NEW YORK (CNS) — The mobile adventure game “Mirages of Winter” (Mirari) is a poetic tribute to nature, the balance of the seasons and humanity’s relationship to the world around us.
A contemplative title featuring beautiful artwork, it’s a gaming experience especially suited to a time when many are looking for an escape from stress.
Players begin with a first-person perspective, that of someone observing an artist in a boat. They are then prompted to do a series of small tasks to help him. After the artist is lost in a storm, “Mirages of Winter” guides gamers through a series of reflective puzzles as they cross a snow-covered island in winter.
To locate the artist, and find the path to spring, players hunt for five “elemental essences” that open new pathways. Additionally, up to 28 paintings can be collected. Each painting is paired with lines of poetry about the shifting seasons and nature.
The puzzles are not geared for difficulty. They’re meant instead to be relaxing and calming exercises.
The game lore is deeply influenced by Taoism and Zen Buddhism, as evidenced by the verse that accompanies the artistic images and by the speech of the artist. Although nonscriptural, these are two religious traditions from which Christian gamers can gain at least human insight.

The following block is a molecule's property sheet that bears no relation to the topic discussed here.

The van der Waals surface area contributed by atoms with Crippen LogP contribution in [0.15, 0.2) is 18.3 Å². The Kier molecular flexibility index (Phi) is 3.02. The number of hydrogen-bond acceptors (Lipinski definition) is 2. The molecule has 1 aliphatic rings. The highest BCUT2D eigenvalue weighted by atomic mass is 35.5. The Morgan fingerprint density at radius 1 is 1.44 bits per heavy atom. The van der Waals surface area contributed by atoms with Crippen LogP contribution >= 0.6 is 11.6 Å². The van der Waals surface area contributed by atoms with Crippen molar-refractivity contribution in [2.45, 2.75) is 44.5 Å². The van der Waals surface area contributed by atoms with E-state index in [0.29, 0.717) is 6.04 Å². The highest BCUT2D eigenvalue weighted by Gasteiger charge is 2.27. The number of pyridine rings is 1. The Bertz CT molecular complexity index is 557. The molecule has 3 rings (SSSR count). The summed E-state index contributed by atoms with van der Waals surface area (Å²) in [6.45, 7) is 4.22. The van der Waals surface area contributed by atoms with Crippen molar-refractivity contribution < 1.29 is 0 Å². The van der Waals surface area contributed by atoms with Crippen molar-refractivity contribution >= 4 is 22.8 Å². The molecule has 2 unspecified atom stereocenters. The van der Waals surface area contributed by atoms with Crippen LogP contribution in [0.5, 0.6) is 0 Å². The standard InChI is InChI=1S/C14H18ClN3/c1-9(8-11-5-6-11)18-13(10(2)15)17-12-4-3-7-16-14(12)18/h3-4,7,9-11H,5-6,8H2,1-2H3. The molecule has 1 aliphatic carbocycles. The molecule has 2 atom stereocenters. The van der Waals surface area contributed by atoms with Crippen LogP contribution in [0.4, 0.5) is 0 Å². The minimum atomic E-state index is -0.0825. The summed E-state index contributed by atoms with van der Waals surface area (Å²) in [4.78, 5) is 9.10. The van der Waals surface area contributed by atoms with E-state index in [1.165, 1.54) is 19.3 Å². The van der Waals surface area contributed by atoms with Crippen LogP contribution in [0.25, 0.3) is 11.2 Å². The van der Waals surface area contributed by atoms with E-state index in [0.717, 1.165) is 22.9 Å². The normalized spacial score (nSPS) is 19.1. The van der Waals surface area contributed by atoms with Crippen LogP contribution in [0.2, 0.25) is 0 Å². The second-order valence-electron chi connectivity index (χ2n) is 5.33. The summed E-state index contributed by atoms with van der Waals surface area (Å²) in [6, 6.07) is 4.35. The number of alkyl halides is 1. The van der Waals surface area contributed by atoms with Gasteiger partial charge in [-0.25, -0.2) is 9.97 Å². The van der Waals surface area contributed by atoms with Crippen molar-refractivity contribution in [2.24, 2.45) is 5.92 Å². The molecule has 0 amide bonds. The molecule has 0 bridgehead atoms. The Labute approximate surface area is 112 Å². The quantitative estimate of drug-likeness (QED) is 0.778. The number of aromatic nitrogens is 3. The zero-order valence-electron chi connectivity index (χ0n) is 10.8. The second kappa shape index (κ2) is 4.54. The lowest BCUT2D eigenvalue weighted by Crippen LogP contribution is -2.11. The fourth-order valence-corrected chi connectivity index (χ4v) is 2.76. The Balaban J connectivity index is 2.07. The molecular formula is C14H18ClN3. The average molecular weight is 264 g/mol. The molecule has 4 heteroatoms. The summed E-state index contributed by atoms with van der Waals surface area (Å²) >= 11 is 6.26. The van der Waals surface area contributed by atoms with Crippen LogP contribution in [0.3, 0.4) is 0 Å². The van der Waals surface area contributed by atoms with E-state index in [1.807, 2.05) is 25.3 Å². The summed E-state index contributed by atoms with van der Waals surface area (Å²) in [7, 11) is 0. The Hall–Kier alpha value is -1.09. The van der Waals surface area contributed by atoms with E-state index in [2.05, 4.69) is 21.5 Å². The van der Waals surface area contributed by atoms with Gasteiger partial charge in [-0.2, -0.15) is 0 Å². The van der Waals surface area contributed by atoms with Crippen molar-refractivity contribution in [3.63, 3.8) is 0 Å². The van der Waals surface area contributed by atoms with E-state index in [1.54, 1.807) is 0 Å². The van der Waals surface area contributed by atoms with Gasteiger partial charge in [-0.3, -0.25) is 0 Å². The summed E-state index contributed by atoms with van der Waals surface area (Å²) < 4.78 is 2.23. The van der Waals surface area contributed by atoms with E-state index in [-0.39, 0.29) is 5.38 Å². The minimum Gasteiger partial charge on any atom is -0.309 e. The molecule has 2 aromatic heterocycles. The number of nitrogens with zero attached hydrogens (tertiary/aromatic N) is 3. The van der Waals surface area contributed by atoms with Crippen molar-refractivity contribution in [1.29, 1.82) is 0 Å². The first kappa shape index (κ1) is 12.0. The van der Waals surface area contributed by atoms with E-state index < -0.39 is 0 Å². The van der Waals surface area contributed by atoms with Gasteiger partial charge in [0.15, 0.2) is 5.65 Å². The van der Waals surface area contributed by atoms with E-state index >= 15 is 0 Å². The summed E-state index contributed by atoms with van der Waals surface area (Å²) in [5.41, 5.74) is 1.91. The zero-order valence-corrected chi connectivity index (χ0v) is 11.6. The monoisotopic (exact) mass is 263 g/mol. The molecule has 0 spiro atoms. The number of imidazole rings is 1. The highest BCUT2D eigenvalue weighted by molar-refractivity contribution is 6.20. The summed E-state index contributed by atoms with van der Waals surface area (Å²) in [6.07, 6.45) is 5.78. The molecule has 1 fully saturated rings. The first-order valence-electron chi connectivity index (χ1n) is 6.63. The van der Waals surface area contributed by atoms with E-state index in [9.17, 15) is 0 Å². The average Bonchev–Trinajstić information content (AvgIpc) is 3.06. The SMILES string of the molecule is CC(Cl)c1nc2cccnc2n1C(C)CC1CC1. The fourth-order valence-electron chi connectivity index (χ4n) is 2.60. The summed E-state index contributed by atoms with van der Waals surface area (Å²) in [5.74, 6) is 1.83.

The East Asian influence also is present in the style of the art. Known as “sumi-e,” it’s characterized by the predominance of a single dark color. Thus various tones of black are broken up by the occasional splash of a brighter hue on smaller objects, such as a butterfly in a lantern or the glowing embers of a fire.
The resonant tones of the soundtrack help to create a soothing environment. So it’s best to play “Mirages of Winter” with the sound turned on.
According to the game description, the music was composed specifically for the daegeum, a traditional Korean flute made from bamboo. This choice of instrument is in keeping with the game’s emphasis on the connection between humanity and nature.
While the minimalist approach of “Mirages of Winter” makes it delightful to look at, its extension to the technical realm may prove a hindrance to younger players. Very little guidance is offered about how to discover or solve the puzzles, which may leave youngsters struggling.
The game can be completed in two to three hours. But there is room for re-playability because collectible items may be missed on the first go-round.
Players looking to be immersed in the art, music and philosophy of the Far East will appreciate “Mirages of Winter.” So, too, will those in search of a tranquil refuge in difficult times.
Playable on iPhone and iPad.
The Catholic News Service classification is A-I — general patronage. Not rated by the Entertainment Software Rating Board.
Smith reviews video games for Catholic News Service.
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